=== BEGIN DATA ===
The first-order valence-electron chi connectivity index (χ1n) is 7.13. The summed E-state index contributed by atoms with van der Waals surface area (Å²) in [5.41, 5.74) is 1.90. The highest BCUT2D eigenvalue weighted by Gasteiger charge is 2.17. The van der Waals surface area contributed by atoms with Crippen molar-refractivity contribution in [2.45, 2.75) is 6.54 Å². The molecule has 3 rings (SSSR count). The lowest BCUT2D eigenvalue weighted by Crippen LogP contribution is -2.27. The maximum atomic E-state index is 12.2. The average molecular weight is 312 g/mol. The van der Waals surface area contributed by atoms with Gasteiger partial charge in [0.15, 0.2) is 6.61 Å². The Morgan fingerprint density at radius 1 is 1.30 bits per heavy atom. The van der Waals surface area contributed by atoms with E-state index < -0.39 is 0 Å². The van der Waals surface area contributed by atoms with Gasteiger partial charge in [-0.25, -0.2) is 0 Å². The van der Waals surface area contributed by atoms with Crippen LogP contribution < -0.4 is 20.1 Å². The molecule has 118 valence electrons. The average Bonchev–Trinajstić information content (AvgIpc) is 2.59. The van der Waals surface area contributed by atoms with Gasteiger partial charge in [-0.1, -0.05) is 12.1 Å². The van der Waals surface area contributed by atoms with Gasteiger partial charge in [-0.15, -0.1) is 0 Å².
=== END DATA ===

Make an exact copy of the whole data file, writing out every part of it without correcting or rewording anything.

The first-order valence-electron chi connectivity index (χ1n) is 7.13. The summed E-state index contributed by atoms with van der Waals surface area (Å²) in [5.41, 5.74) is 1.90. The highest BCUT2D eigenvalue weighted by Gasteiger charge is 2.17. The van der Waals surface area contributed by atoms with Crippen molar-refractivity contribution in [2.45, 2.75) is 6.54 Å². The molecule has 3 rings (SSSR count). The lowest BCUT2D eigenvalue weighted by Crippen LogP contribution is -2.27. The maximum atomic E-state index is 12.2. The average molecular weight is 312 g/mol. The van der Waals surface area contributed by atoms with Gasteiger partial charge in [0.15, 0.2) is 6.61 Å². The Morgan fingerprint density at radius 1 is 1.30 bits per heavy atom. The van der Waals surface area contributed by atoms with E-state index < -0.39 is 0 Å². The van der Waals surface area contributed by atoms with Gasteiger partial charge in [-0.25, -0.2) is 0 Å². The van der Waals surface area contributed by atoms with Crippen LogP contribution < -0.4 is 20.1 Å². The molecule has 118 valence electrons. The average Bonchev–Trinajstić information content (AvgIpc) is 2.59. The van der Waals surface area contributed by atoms with Gasteiger partial charge in [-0.1, -0.05) is 12.1 Å². The van der Waals surface area contributed by atoms with Gasteiger partial charge in [-0.15, -0.1) is 0 Å².